Wildlife Conservation Group in the

Forest of Dean








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16 November 2010

The Typha is growing at the far end of the pond


The pond is very slightly iced over

Wigpool FC/GWT Reserve

Grid Ref SO653193


Wigpool reserve received another visit from us on a very bright but frosty day. There were more willow and hawthorn trees to remove and their stumps painted with herbicide to prevent them from re-growing.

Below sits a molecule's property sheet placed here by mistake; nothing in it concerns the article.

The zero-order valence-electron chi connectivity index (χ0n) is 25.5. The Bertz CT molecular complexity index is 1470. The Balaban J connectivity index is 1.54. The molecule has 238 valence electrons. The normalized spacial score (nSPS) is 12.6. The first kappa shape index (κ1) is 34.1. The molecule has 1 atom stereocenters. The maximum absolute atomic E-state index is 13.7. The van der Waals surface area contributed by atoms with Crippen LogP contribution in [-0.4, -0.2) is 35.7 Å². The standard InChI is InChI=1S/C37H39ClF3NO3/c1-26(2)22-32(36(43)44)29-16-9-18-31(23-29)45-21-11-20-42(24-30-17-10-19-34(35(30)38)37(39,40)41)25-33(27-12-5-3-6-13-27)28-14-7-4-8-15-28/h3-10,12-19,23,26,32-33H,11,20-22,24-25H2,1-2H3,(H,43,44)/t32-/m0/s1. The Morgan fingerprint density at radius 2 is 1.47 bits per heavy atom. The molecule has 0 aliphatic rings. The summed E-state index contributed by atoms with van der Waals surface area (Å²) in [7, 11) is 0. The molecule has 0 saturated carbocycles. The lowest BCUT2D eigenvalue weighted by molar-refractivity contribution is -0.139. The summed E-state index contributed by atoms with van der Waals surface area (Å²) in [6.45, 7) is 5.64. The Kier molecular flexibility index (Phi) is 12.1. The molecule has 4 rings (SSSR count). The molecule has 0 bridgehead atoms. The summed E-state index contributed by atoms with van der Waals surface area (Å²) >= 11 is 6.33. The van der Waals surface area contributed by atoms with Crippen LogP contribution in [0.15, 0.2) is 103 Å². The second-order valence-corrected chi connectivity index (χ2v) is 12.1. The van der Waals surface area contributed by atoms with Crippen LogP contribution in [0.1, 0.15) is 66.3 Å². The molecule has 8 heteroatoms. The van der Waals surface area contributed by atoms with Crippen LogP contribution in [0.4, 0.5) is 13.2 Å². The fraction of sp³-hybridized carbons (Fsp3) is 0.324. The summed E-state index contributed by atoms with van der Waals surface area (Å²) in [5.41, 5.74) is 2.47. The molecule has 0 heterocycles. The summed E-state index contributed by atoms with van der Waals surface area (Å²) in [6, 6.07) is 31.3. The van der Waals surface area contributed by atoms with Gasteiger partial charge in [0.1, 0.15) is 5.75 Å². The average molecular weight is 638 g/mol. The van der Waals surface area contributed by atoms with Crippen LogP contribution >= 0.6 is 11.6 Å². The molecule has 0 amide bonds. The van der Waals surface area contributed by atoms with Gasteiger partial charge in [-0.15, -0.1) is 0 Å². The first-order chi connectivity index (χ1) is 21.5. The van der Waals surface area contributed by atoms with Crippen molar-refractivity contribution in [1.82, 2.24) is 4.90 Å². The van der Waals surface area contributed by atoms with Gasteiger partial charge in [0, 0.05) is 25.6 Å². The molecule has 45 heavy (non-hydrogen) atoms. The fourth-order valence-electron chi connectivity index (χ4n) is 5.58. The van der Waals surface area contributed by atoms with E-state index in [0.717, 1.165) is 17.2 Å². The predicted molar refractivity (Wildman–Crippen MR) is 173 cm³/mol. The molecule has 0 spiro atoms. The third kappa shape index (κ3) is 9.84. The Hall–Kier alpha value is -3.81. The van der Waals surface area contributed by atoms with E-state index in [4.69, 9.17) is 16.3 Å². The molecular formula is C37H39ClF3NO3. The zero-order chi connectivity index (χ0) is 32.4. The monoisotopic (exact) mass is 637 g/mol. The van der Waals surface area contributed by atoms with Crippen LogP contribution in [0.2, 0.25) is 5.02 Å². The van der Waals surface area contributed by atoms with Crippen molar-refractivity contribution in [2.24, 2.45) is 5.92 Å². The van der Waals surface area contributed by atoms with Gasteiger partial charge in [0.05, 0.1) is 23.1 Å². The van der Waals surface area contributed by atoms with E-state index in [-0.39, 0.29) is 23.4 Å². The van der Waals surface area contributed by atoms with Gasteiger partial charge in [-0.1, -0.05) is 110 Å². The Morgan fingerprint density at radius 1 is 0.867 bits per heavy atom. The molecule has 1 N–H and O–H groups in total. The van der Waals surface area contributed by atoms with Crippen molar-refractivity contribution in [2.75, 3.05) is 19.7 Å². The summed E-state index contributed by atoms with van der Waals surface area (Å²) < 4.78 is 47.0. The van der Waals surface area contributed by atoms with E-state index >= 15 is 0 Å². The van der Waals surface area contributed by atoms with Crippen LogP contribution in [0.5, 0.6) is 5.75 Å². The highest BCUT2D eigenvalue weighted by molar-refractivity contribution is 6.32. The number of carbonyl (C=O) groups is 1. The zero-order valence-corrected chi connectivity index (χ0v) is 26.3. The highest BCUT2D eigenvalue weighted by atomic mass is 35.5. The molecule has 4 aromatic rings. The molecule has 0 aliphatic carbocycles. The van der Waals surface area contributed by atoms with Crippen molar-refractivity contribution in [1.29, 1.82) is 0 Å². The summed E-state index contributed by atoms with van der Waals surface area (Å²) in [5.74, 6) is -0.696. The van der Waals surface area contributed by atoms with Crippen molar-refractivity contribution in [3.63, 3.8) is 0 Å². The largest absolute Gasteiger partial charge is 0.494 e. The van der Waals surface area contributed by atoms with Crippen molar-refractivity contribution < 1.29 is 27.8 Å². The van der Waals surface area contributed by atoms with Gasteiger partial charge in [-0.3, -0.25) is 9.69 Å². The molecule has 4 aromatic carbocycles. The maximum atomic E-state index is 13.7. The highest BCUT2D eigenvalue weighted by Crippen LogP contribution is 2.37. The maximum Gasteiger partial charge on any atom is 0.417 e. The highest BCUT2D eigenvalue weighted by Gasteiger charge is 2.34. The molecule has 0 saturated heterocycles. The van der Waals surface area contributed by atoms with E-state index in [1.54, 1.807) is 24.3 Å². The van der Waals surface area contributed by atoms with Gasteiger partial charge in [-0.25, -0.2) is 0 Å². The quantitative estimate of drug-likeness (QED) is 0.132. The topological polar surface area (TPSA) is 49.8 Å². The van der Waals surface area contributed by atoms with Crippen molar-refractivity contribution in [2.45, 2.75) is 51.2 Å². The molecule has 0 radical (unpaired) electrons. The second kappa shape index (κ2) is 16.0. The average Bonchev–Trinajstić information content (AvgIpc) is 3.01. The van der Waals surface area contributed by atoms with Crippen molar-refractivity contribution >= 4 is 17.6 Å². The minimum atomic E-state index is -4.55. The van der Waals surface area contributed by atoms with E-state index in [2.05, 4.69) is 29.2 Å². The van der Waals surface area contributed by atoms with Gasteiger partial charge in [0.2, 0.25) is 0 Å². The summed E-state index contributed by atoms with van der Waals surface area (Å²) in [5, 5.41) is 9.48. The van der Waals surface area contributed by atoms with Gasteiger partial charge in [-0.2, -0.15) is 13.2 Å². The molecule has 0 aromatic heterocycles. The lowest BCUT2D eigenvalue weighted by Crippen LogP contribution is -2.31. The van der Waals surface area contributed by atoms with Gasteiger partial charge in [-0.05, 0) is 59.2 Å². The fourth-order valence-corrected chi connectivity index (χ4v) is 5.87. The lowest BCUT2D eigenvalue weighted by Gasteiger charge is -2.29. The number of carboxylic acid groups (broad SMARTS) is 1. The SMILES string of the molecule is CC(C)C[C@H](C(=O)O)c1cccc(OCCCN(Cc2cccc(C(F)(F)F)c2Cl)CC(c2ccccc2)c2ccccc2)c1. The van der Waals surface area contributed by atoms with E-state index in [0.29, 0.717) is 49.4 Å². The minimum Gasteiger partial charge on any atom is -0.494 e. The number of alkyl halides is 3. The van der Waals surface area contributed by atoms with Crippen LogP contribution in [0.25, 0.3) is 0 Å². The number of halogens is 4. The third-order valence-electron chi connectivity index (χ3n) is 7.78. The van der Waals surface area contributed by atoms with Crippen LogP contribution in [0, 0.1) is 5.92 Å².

The pond is gradually being taken over by Typha which are known in Britain as bulrush, bullrush, or reedmace and will need to be dredged at some stage to stop them from spreading. It spreads by rhizomes, forming dense stands often to the exclusion of other plants.

Typha plants grow along lake margins and in marshes, often in dense colonies, and are sometimes considered a weed in managed wetlands. The plant's root systems help prevent erosion, and the plants themselves are often home to many insects, birds and amphibians. The disintegrating heads are used by some birds to line their nests.




Wigpool Pond

Wigpool Pond


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